I'm currently in the process of learning Mandarin and am finding "Listen & Learn Mandarin Chinese" to be a useful tool. I think it is best used with other materials (such as Colloquial Chinese by Pollard and T'ung) rather that stand alone and I think there are a few tricks that will make its use more fruitful.
Why I like it: It has over 700 phrases spoken by a native speaker. They are clearly spoken at full speed, rather than as a slowed down beginner's speech. This makes it valuable not only to parrot a few phrases, but to also train your ear to listen.
How to best use it: To use it best, I think it's best to edit the audio with a program like the freely available audacity. The guide that accompanies the disks recommends that one focus on learning no more than 10 or 15 items at a time, but the tracks typically have more on the order of 30 items. The end user would do well to break them up into smaller pieces. Also, it follows the format of speaking a phrase in English and then repeating it once in Chinese. This is acceptable if you are using it without the provided transcript, as would be expected during a commute, but it wastes valuable learning time if you use it at home. I'd suggest creating a version where the English has been cut out for home use. If you use it during a commute, I'd suggest economizing you time by editing the track to repeat the Chinese twice (one before the spoken English and once after). This will double your practice for each playing of the track while less than doubling the track duration. It also will give listening comprehension practice along with speaking practice.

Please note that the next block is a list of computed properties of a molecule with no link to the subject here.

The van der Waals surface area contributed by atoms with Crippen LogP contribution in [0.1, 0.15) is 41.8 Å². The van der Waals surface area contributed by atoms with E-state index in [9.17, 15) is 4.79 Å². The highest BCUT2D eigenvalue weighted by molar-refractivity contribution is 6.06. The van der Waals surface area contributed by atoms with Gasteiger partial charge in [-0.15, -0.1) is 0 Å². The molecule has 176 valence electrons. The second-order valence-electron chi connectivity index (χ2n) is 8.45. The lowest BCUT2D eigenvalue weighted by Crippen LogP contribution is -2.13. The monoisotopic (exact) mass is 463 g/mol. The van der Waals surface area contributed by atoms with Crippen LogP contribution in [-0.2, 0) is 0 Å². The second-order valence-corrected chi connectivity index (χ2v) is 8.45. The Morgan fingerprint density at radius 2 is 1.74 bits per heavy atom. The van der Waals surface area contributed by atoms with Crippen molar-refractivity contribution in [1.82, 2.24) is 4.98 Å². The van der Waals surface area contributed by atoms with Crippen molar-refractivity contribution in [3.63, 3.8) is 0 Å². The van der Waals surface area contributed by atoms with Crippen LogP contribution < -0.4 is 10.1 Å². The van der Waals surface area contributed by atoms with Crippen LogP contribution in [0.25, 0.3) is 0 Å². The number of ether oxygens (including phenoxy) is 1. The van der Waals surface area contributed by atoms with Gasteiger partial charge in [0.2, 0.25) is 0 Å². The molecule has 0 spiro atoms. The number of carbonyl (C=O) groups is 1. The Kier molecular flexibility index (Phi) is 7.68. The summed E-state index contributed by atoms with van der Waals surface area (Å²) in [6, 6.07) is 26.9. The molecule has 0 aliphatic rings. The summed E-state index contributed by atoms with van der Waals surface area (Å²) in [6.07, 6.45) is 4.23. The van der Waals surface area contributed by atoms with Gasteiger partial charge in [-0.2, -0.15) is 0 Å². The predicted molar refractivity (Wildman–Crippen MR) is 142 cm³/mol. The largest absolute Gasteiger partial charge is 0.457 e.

If you don't mind the time spent in front of a computer screen, you can also use audacity to clip each spoken phase into a separate file and then paste it (both English to Chinese and Chinese to English) into a spaced repetition flashcard program like Mnemosyne (recommended) or Anki. The advantages of this are that the program directs your focus to those items that give the most difficulty, and that the order can be randomized so that you aren't using the order of presentation on the audio tracks as a crutch.